Portland, Ore., Retail Revenue Tax Initiative Makes Ballot

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By Paul Shukovsky

A Portland, Ore., initiative designed to address the differential impacts of climate change on the city’s communities of color and low-income residents will be on the ballot in November

The Portland Clean Energy Community Benefits Initiative calls for levying a 1 percent surcharge on gross revenue from retail sales in Portland on large retailers, defined as those with gross revenue exceeding $1 billion nationally and $500,000 in the city.

The estimated $30 million in annual revenue generated would be used on renewable energy and energy efficiency projects, emphasizing “those that benefit low-income individuals and that broaden access to energy efficiency and clean renewable energy infrastructure to low income communities and communities of color.” Projects such as housing upgrades and increasing the urban tree canopy are under consideration in a city where the forecast high July 30 is 97 degrees.

The Portland Auditor’s office certified the measure late July 27 to go before voters in the Nov. 6 general election, declaring that it had received the required 34,156 valid signatures. The initiative campaign submitted more than 61,000 signatures, campaign spokesman Damon Motz-Storey told Bloomberg Tax July 30.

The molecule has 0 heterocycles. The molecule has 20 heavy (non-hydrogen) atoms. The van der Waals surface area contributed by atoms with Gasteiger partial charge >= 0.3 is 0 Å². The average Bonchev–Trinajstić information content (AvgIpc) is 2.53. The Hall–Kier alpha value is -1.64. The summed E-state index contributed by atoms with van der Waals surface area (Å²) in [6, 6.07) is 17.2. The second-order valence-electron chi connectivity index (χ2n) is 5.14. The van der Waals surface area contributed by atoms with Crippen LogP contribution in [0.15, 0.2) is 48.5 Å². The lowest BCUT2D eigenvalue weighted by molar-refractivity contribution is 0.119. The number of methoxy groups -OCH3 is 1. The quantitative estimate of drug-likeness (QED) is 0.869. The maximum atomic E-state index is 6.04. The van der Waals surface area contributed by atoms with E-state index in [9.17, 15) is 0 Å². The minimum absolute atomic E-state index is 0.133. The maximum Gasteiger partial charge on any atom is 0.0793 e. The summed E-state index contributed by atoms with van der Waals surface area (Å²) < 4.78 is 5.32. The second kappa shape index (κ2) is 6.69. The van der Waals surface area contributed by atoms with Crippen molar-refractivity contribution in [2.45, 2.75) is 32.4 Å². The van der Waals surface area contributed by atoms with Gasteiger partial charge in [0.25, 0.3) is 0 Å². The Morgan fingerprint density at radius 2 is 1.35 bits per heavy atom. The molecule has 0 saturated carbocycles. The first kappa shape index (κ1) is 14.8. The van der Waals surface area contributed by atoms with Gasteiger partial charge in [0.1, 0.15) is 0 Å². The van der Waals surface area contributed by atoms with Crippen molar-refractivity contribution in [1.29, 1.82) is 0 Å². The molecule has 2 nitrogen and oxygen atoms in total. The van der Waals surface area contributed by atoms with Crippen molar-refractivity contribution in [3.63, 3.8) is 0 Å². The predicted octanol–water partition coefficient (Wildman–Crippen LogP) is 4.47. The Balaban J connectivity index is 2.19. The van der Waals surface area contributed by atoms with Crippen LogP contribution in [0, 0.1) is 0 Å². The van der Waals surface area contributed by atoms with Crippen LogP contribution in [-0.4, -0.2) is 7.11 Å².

Business Opposition Forming

The measure is supported by a broad coalition of environmental and social-justice groups. The Sierra Club is among the top contributors to the campaign, having donated $25,000 in May, according to the Secretary of State’s office. The campaign has received about $124,000, the Secretary of State’s election finance website showed July 30. Motz-Storey said the campaign has begun canvassing neighborhoods, knocking on doors, and putting up yard signs.

An opposition group called Keep Portland Affordable—associated with the Portland Business Alliance, the city’s chamber of commerce—is “committed to spending the resources necessary” to defeat the measure at the ballot box, the group’s spokesman, Rick Thomas, previously told Bloomberg Tax. A July 30 check of the Secretary of State’s website shows the group received a $40,000 contribution from a campaign committee formed in 2016 that successfully defeated a statewide gross-receipts tax initiative. That committee’s leading donors include Albertsons Cos. Inc., Costco Wholesale Corp., the Kroger Co., Walmart Inc., and Comcast Corp.

To contact the reporter on this story: Paul Shukovsky in Seattle at pshukovsky@bloomberglaw.com

To contact the editor responsible for this story: Ryan C. Tuck at rtuck@bloombergtax.com

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